Daniel Miller Interview: Mute Records & The Synth Britannia Revolution

The Quietus talks to Mute Records head honcho about synth pop, his record label, and Kraftwerk's synth that he bought on eBay

It’s fitting that the current series of Kraftwerk reissues are being released in sleeves printed with the Mute records logo. For that label that was arguably the first to take up the baton that their astonishing new sound had laid down and run with it though the outer fringes of electronic noise — and of course, with groups such as Depeche Mode and Erasure, rampant through the pop charts. Mute founder Daniel Miller is one of the talking heads on the wonderful new BBC documentary Synth Britannia, but we thought we’d give him a bell for a more in-depth natter . . .

When did you first encounter Kraftwerk?

There were the first two albums, which I heard but wasn’t really taken by. Autobahn was the one that really grabbed me, that was ’74. Year zero. I was listening ot a lot of electronic music already, and I was listening to a lot of bands who used electronics, Can, Neu! and Faust. I was listening to Carl Shcultz a lot, which was very droney, which I was very into at the time. And then Kraftwerk came out of nowhere and it seemed to make so much sense to me, it brought my musical future and past into one place. Pop element that I really liked, and the interesting electronics.

Is it strange that a lot of early electronic music has been lumped in with post punk music? Groups like Kraftwerk and Suicide were around long before punk

I don’t like the term post punk, because for most people that’s jagged, angular, Gang of Four style music. Suicide were the exception. Obviously Neu! were a punk band before punk, Hawkwind were a punk band before punk. What happened was there was a coming together of a number of things that caused all these people, including me, to make music at that particular moment. There was the work of Kraftwerk or Giorgio Morodor and the electronic stuff that had gone before. There was the inspiration of punk to go out and do what you wanted, and the DIY revolution, and then the first cheap synths coming out. Economics and pop music are always closely linked. People in the late-50s couldn’t afford a Fender Stratocaster, but when the cheaper versions came out it enabled them to make rock and roll music. In the same way we weren’t able to afford MOOGs and ARPs in the 70s, but when the early Korgs came out it was so different because we could afford it.

How long did it take to master your first Korg?

I was doing stuff day one. It was pretty simple, I was immediately recording, right from the word go, and I was learning as I went along. On that particular synthesiser they used very odd, unconventional terminology that didn’t relate to what you’d normally use. That was the first synthesiser I had so I thought it was the industry standard terminology, terms like ‘traveller’, ‘expand’ but nobody used that apart from that synth, and I had to relearn all that.

What reaction did you get as The Normal from punk fans?

I toured with Robert Rental, who had also made a single on his own. We’d met through a Throbbing Gristle gig. We were only going to do one show, but we got offered a Rough Trade tour with Stiff Little Fingers, we did that, and it went down pretty badly, with quite violent reactions. It was quite good fun, we were never in danger of our lives, and we almost didn’t want to go down well, but there was always a clutch of people who after the shows were really into it, and that was really encouraging, You always felt like they were going to go on and spread the word.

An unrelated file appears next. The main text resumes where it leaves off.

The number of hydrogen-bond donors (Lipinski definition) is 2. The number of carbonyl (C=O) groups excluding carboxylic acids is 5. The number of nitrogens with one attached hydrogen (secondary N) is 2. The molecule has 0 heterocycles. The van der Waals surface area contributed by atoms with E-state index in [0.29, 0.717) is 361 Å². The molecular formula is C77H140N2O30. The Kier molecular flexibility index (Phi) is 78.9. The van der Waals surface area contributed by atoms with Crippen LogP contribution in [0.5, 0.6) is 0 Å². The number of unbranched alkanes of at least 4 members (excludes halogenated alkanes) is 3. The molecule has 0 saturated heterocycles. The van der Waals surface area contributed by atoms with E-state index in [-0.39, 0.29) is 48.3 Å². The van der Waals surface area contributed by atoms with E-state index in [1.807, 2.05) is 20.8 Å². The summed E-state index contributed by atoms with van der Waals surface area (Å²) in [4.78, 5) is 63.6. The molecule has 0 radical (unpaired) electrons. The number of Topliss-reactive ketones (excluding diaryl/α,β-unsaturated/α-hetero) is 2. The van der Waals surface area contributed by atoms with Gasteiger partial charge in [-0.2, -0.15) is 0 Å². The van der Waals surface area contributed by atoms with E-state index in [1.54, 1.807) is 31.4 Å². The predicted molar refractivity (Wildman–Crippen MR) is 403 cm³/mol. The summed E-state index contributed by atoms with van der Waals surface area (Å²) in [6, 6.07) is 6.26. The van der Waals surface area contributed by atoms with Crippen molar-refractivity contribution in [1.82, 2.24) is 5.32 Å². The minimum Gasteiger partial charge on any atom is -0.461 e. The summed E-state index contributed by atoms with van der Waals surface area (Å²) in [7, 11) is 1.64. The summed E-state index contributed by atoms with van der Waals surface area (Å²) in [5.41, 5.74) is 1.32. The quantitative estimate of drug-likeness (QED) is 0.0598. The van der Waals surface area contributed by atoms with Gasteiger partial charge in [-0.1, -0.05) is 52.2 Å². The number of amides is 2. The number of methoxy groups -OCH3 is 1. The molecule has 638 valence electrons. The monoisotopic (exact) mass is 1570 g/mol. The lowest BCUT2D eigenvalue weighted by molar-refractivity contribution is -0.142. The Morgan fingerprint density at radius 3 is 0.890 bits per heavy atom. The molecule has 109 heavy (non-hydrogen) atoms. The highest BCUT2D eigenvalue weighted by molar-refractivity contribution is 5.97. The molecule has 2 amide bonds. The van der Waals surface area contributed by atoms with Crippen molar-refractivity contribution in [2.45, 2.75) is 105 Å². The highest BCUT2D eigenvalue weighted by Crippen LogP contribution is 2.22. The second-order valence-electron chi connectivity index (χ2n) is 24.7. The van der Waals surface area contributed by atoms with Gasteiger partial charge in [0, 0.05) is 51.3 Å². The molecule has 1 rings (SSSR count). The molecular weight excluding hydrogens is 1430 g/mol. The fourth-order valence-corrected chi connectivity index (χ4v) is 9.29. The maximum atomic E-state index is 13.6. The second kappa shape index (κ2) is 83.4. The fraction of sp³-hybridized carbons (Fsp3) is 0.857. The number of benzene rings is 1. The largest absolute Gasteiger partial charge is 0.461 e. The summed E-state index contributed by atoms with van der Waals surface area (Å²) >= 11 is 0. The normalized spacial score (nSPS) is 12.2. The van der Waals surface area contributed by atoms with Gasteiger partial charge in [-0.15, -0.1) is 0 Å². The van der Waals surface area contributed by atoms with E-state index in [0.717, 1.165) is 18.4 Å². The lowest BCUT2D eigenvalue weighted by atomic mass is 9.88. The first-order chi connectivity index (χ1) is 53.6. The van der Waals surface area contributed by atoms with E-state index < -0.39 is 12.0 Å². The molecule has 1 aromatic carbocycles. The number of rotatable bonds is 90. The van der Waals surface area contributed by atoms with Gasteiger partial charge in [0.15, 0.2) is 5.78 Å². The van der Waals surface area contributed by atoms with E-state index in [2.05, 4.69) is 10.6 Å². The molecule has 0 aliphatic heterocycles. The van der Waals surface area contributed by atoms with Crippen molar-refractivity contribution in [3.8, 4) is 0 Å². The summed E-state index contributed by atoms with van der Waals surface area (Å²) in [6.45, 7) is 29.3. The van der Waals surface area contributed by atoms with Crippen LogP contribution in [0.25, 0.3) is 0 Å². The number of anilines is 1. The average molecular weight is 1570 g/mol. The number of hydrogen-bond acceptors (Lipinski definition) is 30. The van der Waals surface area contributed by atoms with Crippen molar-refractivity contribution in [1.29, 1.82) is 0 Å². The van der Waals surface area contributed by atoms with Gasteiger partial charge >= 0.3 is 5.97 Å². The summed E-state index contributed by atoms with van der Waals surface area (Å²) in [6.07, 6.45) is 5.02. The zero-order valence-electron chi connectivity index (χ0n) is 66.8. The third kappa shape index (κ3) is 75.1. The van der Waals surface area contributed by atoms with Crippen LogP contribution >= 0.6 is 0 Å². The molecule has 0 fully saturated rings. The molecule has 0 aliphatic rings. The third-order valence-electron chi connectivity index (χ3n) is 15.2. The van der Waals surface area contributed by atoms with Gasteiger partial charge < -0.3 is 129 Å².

The documentary makes a lot of the built environment, the society that was around in Britain at the time, did that feed into The Normal and your music?

It didn’t have a direct influence, but there’s no question that was around when I was working in that environment. it was a pretty grim place, that time in Britain, it wasn’t a direct reaction to it really. I recognised a lot of in the JG Ballard books, that obviously had an influence, but I was doing it in a vacuum, it was all my world in my own head, as far as I was concerned.

Were the electronic groups taking a more intellectual approach than punk?

I don’t think so, I think we were absorbing our contemporary culture. We were reading books and watching films. Wire or Gang of Four were taking a very intellectual approach.

I always see Wire as quite removed from the rest of the guitar groups of the time though…

Wire were in many ways an electronic band who used guitars. That’s what I always thought of Wire as. They couldn’t play their instruments very well, and the way the music turned out sounded quite electronic.

Did the speed of technological advance affect things?

The technology was moving already. Part of us lot, the Synth Britannia lot if you want to call it that, we got on board the technology moving train, and it carried on moving. Originally you had to play everything by hand, then pretty soon basic sequencers were around, then basic computers, it all moved pretty quickly. There were things like the Roland MC4 that came along in 1980, 81, which was a very basic computerised sequencer, which was available to people who’d had a hit – it was expensive, but not super expensive. One of the natures of people who want to create new sounds is they want new synthesisers to figure out ways of creating those new sounds. So you’ll notice, including me and the Human League and various others of those groups, we all started off with one little synthesisers and ended up with fucking banks of them. I don’t really know any of those other guys that well, but we’ve always ended up accumulating things over the years. I don’t really collect synths, apart from my one purchase which is the Kraftwerk synth.

Ah yes, in the doc there’s the ‘Autobahn’ Do you have a go on that?

It wasn’t really working when I bought it, but the guy who does a lot of maintenance work in the studio has tried to fix it, and it nearly works now.

Was this the last time Britain could really lead the world?

I think it was probably the last British new form of music. The introduction of electronics into music, obviously hip hop, drum & bass, techo, it all comes from that, you can trace it all back to Kraftwerk really. What we did, and what some of the Germans did at the time, was bring it to a more populist level, German groups like DAF and people like that. It’s hard to say… I was taken slightly out of context on the programme, I keep saying it’s not a very English form, but the context of that was more in terms of the media, not the people who made it or the people who llked it.